How to perform automated and low-lift third party risk management (TPRM) for medical devices – hospitals and health systems manage a myriad of devices across their multiple facilities but are usually unaware of what risks are present in their devices. Shahid Shah, a cybersecurity expert and medical device software architect, will show how to manage third party risks assessments across multiple med device vendors so that it almost eliminates the scoring and ranking work on the health system side and pushes it to suppliers.
Shahid Shah, CEO, Netspective Communications

10:30 AM

LEVERAGING EXPLOITS TO MANIPULATE CARE WORKFLOWS

Presented by organizers of security research concept IoT Village, this session delivers live demos of exploits against biomedical devices, including patient monitors -- a piece of security research that was recently featured on a CBS Network On Assignment segment. The presentation addresses the impacts that such exploits could have on the delivery of care, and the correlating impacts to patient safety. Attendees will leave with actionable insights on how to remedy similar underlying security flaws across all connected devices.
Josh Domangue, Associate Security Analyst, Independent Security Evaluators
Kevin Thomas, Associate Business Analyst, Independent Security Evaluators

12:00 PM

PANEL AND AUDIENCE DISCUSSION: WHERE DO WE GO FROM HERE?

A moderated discussion to collect ideas, solutions, and advocacy topics necessary to improve the security of the Healthcare Industry.
  • Healthcare has unique security and safety requirements and diverse stakeholders; Medical Device Manufacturers, the FDA, Government Agencies, Hospitals, ONC, Physicians, Suppliers, and Payers each have different security roles. This panel will discuss their boundaries and where there may be gaps or overlap in the responsibilities or capabilities of the major stakeholder groups.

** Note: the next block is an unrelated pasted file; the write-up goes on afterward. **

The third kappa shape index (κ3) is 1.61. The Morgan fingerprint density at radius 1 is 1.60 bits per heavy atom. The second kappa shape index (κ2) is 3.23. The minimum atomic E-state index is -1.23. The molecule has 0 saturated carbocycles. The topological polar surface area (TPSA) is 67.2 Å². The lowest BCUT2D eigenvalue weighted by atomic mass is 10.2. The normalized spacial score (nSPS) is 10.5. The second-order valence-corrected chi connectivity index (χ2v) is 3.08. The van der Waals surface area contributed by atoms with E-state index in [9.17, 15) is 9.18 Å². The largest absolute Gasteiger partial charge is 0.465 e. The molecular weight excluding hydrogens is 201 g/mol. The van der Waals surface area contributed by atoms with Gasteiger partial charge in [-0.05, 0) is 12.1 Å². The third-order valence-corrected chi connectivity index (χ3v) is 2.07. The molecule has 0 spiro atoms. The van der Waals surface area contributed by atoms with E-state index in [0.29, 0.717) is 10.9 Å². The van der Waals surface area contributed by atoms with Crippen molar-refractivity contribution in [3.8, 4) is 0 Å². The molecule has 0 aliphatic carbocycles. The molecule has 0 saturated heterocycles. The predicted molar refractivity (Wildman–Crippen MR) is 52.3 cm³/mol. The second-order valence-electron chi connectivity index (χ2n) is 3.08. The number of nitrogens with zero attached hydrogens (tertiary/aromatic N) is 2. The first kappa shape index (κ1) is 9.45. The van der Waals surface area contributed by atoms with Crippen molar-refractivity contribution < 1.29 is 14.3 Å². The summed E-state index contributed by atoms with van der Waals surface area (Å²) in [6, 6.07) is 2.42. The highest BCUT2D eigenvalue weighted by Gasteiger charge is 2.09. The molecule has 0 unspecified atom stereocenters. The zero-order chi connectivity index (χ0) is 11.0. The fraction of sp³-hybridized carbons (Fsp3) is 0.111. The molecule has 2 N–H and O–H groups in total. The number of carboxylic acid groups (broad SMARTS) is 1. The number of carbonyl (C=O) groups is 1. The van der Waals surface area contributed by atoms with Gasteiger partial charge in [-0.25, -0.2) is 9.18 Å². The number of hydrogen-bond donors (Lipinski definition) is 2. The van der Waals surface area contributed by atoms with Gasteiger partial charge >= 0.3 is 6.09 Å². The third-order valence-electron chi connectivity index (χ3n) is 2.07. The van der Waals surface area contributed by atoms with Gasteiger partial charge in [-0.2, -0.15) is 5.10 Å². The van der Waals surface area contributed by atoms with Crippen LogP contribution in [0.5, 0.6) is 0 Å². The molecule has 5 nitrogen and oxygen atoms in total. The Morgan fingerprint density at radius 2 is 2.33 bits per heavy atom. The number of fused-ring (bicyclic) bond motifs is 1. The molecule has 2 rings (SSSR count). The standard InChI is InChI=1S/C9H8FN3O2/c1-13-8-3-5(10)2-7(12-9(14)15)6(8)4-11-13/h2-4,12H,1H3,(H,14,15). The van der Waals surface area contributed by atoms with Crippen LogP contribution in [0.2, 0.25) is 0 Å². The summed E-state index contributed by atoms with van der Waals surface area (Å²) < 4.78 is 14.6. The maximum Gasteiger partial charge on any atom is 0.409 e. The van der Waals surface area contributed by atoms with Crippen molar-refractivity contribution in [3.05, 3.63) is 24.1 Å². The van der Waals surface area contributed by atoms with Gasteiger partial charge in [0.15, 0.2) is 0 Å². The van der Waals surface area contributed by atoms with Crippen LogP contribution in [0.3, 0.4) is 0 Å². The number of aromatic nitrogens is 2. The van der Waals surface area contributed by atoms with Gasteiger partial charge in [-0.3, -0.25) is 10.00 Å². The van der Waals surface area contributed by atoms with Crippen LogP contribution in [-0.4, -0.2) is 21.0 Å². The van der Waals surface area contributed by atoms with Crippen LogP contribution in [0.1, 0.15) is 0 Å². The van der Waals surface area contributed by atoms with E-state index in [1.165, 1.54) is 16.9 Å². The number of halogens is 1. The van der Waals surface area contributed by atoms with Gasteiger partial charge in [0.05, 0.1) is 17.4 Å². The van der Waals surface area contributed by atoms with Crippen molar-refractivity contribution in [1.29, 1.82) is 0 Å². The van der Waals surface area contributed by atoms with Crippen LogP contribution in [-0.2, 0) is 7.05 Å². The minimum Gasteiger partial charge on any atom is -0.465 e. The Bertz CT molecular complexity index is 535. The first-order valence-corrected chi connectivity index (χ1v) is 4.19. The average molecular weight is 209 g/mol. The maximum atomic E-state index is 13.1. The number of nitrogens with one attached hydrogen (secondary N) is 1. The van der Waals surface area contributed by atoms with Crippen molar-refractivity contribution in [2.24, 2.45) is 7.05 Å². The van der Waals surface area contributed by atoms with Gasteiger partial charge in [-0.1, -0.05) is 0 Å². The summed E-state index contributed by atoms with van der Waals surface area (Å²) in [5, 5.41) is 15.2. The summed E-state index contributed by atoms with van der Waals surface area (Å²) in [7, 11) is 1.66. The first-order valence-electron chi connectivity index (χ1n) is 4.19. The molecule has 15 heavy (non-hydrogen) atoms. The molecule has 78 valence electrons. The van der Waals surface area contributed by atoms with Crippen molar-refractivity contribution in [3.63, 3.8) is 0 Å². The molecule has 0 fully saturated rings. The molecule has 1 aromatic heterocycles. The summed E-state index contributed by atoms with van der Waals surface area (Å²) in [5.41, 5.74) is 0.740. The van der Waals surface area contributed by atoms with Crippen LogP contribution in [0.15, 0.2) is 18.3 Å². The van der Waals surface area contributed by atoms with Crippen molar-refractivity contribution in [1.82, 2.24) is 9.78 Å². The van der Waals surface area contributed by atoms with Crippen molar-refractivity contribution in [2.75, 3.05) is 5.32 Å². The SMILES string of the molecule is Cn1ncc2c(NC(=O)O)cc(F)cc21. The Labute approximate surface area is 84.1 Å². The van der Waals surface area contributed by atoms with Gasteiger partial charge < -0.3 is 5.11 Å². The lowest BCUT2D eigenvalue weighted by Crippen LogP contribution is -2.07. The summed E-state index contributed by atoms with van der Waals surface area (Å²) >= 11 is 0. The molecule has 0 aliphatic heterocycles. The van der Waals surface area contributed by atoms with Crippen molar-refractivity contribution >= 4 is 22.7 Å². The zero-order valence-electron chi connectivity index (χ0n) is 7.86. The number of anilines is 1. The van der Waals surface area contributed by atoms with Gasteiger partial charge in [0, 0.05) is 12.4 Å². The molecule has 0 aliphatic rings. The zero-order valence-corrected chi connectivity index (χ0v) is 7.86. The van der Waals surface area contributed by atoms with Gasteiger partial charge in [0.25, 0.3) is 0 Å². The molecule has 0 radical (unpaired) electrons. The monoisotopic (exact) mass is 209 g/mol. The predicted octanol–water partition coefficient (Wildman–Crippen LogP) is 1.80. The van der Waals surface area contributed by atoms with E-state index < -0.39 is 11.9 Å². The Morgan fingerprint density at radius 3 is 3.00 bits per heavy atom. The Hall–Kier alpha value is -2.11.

• Discussion and debate on security and privacy from the patient’s perspective: Do privacy breaches impact the patient/provider relationship? When does security become a safety issue? Who owns the patient’s data? Who should?
Moderator:
Joseph Ternullo, JD, MPH, President, Society for Participatory Medicine
Panelists:
Deepak Ayyagari, PhD, Associate Director, Technology Advantage, Boston Consulting Group
Lesley Macherelli, Senior Advisor, Brigham Health International
David Whitlinger, Former Executive Director, Continua Health Alliance & New York eHealth Collaborative
Additional panelists to be announced

02:00 PM

OPTIONAL POST-SUMMIT WORKSHOP

KNOW THY ENEMY: SECURING MEDICAL DEVICES IN THE HACKING ERA

Presented by the security research organization behind the seminal study Hacking Hospitals, this interactive session is designed to help medical device manufacturers better understand the adversarial perspective in order to develop systems that are more resilient against attack. The workshop is a highly interactive combination of lecture style and group exercise modules. Content areas to include:
  • Threat modeling
  • Trust modeling
  • Secure design principles
  • Exploit demos
  • Actionable insights
Workshop Instructor:
Drew Ogle, Team Lead, Independent Security Evaluators